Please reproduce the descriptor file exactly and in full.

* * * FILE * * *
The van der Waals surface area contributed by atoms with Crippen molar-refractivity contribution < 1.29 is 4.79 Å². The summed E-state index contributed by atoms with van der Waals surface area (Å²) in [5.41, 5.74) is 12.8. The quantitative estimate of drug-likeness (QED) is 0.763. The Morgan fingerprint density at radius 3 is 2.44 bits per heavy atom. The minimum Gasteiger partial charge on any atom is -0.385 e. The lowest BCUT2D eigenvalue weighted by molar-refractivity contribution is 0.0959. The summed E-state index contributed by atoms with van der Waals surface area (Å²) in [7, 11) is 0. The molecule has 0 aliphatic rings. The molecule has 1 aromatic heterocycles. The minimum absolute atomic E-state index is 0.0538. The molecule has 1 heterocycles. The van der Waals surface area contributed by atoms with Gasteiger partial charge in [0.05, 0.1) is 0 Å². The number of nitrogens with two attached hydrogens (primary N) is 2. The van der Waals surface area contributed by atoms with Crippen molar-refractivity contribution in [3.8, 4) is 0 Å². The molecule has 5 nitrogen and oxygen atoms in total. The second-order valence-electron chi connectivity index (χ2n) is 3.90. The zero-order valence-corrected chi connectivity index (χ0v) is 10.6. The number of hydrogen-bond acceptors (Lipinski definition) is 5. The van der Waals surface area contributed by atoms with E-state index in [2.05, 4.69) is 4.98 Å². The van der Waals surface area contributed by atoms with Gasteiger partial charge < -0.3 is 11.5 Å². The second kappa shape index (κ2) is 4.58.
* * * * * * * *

The van der Waals surface area contributed by atoms with Crippen molar-refractivity contribution < 1.29 is 4.79 Å². The summed E-state index contributed by atoms with van der Waals surface area (Å²) in [5.41, 5.74) is 12.8. The quantitative estimate of drug-likeness (QED) is 0.763. The Morgan fingerprint density at radius 3 is 2.44 bits per heavy atom. The minimum Gasteiger partial charge on any atom is -0.385 e. The lowest BCUT2D eigenvalue weighted by molar-refractivity contribution is 0.0959. The summed E-state index contributed by atoms with van der Waals surface area (Å²) in [7, 11) is 0. The molecule has 0 aliphatic rings. The molecule has 1 aromatic heterocycles. The minimum absolute atomic E-state index is 0.0538. The molecule has 1 heterocycles. The van der Waals surface area contributed by atoms with Gasteiger partial charge in [0.05, 0.1) is 0 Å². The number of nitrogens with two attached hydrogens (primary N) is 2. The van der Waals surface area contributed by atoms with Crippen molar-refractivity contribution in [3.8, 4) is 0 Å². The molecule has 5 nitrogen and oxygen atoms in total. The second-order valence-electron chi connectivity index (χ2n) is 3.90. The zero-order valence-corrected chi connectivity index (χ0v) is 10.6. The number of hydrogen-bond acceptors (Lipinski definition) is 5. The van der Waals surface area contributed by atoms with E-state index in [2.05, 4.69) is 4.98 Å². The van der Waals surface area contributed by atoms with Gasteiger partial charge < -0.3 is 11.5 Å². The second kappa shape index (κ2) is 4.58.